the mansion of the “wild irregular Glendowr" was situated, and all that now remains of it, are a few loose grey stones, scattered about on the eminence. The spot is beautifully secluded, and we have often stopped to admire its beauties, and to indulge in a little retrospective contemplation, as we pursued our angling diversions along the banks of that fine river, the Dee.
* Evan Evans's “ Dissertatio de Bardis,” fol. 89.
render the chieftain an object of adoration to the Welsh; for one of the greatest calamities which had happened to the Cambro-British, was the contempt and misery into which this favoured race had fallen. The provisions made in the national laws, for the encouragement and protection of bards, evince the very high estimation in which they were held by their country
“ The domestic bard,” says the law, “shall receive a beast out of every spoil, at the taking of which he is present, besides a man's share according to his rank in the household. Therefore, if there be fighting, he shall sing the Monarchy of Britain, (Unbenaeth y Prydein,) in front of the battle. When a bard shall ask a gift of the prince, let him sing one piece; when he asks of a baron, let him sing three pieces; and should he ask of a villein, let him sing till he fall asleep. His land shall be free, and he shall have a horse'in attendance from the king. The chief of song shall begin the singing in the hall. He shall be next but one to the head of the family. He shall have a harp from the king, and a gold ring from the queen, when his office is secured to him. The harp he shall never part with.” That the bards sometimes presumed upon their sacred and privileged character, is naturally to be expected; but so highly were they venerated, that their audacity was never punished. The prediction of the oracular Merlin to the profligate Vortigern presents one instance of this presumption; but Taliesin's imprecation on Maelgwyn Gwynedd, Prince of North Wales, affords a more striking proof of the boldness of the bard. The prince, it seems had offended him, and Taliesin invoked the following curse :“Be neither blessing nor success to Maelgwyn Gwynedd! May vengeance overtake him, for the wrongs, the treachery, and the cruelty he has shewn to the race of Arthur! Waste lie his lands, short be his life, extensive be vengeance on Maelgwyn Gwynedd! A strange animal shall come from Morfa Rhianedd, shaggy, long-toothed, and fire-eyed. This shall be vengeance on Maelgwyn Gwynedd !"*
It was, then, in the encouragement of the arts of poetry and music, as well as of those appertaining to the cultivation of the land, and in the exercise of all those open-hearted courtesies, in which the opulent and generous Welshman delights to indulge, including, of course, all the customary pastimes of the age, that Owen Glendowr passed his time, during the period immediately consequent upon the downfall of his royal master. We are anxious to place his actual condition at this time before the reader, that he may perceive how careless the Welsh knight
Roberts's “Chronicle of the Kings of Britain,” p. 121; and Wotton's “ Leges Wallicæ,” sub voce “Bardus."
was, with regard to the more stirring events of the world. Unambitious of future fame, or present glory,-contented and happy, he dwelt in the bosom of his family, beloved by all, and much venerated by his numerous dependants. That this was a happy state of existence, will readily be admitted by those who have mingled much with the world: but a fiend broke in upon this paradise on earth, and turned all its peace and felicity into the peril of the tented field, and the active bustle of war and defiance.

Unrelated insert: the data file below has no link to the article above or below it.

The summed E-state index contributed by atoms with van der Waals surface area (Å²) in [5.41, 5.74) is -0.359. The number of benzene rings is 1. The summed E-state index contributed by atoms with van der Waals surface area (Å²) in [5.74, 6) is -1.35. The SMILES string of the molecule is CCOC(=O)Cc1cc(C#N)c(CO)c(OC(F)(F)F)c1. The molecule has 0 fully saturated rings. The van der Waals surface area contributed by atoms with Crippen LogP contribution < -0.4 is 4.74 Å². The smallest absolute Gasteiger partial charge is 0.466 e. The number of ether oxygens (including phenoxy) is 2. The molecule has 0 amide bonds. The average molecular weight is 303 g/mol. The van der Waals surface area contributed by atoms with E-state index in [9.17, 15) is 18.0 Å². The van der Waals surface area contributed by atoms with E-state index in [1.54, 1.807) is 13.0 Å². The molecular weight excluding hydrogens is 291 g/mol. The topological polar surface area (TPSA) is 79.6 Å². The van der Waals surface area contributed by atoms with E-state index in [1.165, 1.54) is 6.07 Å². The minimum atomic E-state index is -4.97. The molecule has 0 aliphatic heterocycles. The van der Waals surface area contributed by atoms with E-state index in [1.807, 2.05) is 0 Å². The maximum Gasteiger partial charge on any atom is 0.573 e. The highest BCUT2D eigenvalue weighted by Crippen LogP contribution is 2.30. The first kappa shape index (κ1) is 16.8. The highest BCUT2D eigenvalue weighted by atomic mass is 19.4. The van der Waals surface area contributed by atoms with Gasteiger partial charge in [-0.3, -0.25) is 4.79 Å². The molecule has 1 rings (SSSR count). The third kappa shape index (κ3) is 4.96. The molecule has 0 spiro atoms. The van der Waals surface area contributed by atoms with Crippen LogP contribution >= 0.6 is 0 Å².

The exciting cause of Glendowr's insurrection will display another striking proof of that despotic audacity, which the English nobility too frequently exercised towards the Welsh. Lord Reginald Gray, of Ruthin, a descendant, by the way, of the worthy whose exploits we have already related, imbibed a fancy for some hills, which were contiguous to his own lordship, but which had, from time immemorial, been the property of the Glendowrs; and he, therefore, “as the custom then was," coolly took possession of them. This unjust seizure produced a suit in the courts of law, in which the Welsh chieftain obtained a restitution of his lands, and Lord Gray became, in consequence, his most deadly and inveterate enemy.
On the accession of Henry IV., Gray, relying upon the favour and protection of his monarch, again seized those lands, which had been legally awarded to Owen; and when the latter laid his case before the parliament, he obtained no redress, nor was his application even noticed. This contumely was ag. gravated by an insult of greater, and, eventually, of fatal, consequence. When Henry went on his first expedition against the Scots, Owen was to have accompanied him, with a certain number of his retainers. A writ of summons, for this purpose, was entrusted to Gray, who designedly and rashly withheld it, till the time for the Welsh knight's appearance had elapsed, and it was impossible for him to obey the royal mandate. Lord Gray represented Glendowr's absence as an act of wilful, and, therefore, of traiterous disobedience; by which wicked and treacherous transaction, he procured, from the king, a grant of all Owen's lands, the knight himself being, at the same time, formally declared a traitor. This put an end, at once, to all pacific negotiation. The lion was now fairly roused from his lair, and, in a short time, Owen Glendowr, with a trusty and gallant band of Britons, was spreading fire and desolation through the territories of the presumptuous Gray. He soon recovered the lands of which he had been so unjustly deprived; and, actuated by the spirit of retaliation, took possession of a large portion of the domains of his enemy. But the consequences did not rest here. The mountain wilds of Snowdon and Cader Idris resounded with the tumultuous din of insurrection. Tidings of the chieftain's success